Aims: Chronic kidney disease (CKD) is prevalent and is associated with increased cardiovascular morbidity and mortality. The interaction between diastolic dysfunction (DD) and CKD in subjects with preserved systolic function is not well defined. This study sought to determine the association between renal function and DD in subjects with preserved ejection fraction. Methods and results: Through the Rochester Epidemiology Project, subjects who underwent echocardiography over 2 years with EF ≥50% were identified and the clinical data were obtained. Glomerular filtration rate (GFR) was estimated using the modification of diet in renal disease equation. Linear regression was used to test for association of GFR and DD. DD was defined as follows: Grade 2 or pseudonormal pattern (0.75 < E/A ≤ 1.5, E/e′ ≥ 10, DT > 140 ms, ΔE/A ≥ 0.5, and PV S < D) or Grade 3+ or restrictive pattern (E/A > 1.5, E/e′ ≥ 10, DT < 140 ms, and PV S < D). Cox regression was used to assess correlation of GFR and DD with time-to-event outcomes. A total of 2056 patients were identified. There was significant correlation between worsening GFR and degree of DD assessed by echo Doppler E/e′ ratio (P = 0.005), left ventricular mass index (P = 0.004), and right ventricular systolic pressure (P = 0.01). Worsening GFR was associated with increased mortality, development of heart failure, and hospitalization (P < 0.001). Within each GFR group, abnormal DD was associated with a higher risk of the clinical outcomes. No interaction between GFR and DD was noted, suggesting an increased risk of events associated with abnormal DD across ranges of GFR. Conclusions: Worsening GFR was associated with a greater degree of diastolic dysfunction and adverse clinical outcomes. Within each GFR group, the presence of DD was associated with increased morbidity and mortality. Further studies are warranted to determine if improving DD in patients with CKD will benefit clinical outcomes.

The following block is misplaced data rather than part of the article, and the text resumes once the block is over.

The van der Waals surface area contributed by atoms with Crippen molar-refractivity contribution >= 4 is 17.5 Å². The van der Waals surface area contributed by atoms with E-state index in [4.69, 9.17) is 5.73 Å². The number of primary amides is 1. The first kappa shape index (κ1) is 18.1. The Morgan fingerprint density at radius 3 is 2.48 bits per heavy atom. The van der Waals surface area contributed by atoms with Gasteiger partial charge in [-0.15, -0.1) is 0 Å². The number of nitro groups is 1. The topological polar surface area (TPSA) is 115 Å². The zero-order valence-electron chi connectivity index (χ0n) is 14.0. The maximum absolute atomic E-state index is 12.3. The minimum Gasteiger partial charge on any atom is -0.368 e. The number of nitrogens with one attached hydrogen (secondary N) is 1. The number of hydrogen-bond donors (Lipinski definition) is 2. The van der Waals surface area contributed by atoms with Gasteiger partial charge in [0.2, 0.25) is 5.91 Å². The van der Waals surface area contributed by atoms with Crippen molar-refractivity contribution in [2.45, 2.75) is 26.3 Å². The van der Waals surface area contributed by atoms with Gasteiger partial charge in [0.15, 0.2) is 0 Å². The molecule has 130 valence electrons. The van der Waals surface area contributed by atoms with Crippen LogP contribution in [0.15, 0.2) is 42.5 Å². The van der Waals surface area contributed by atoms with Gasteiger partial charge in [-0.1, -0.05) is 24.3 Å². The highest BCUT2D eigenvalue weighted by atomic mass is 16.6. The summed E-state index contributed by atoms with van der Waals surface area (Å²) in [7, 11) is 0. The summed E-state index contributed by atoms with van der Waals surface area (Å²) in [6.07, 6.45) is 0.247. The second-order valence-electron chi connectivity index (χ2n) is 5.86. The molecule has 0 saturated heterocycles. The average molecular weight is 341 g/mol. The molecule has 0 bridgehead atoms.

- Chronic kidney disease
- Diastolic dysfunction
- Heart failure
ASJC Scopus subject areas
- Cardiology and Cardiovascular Medicine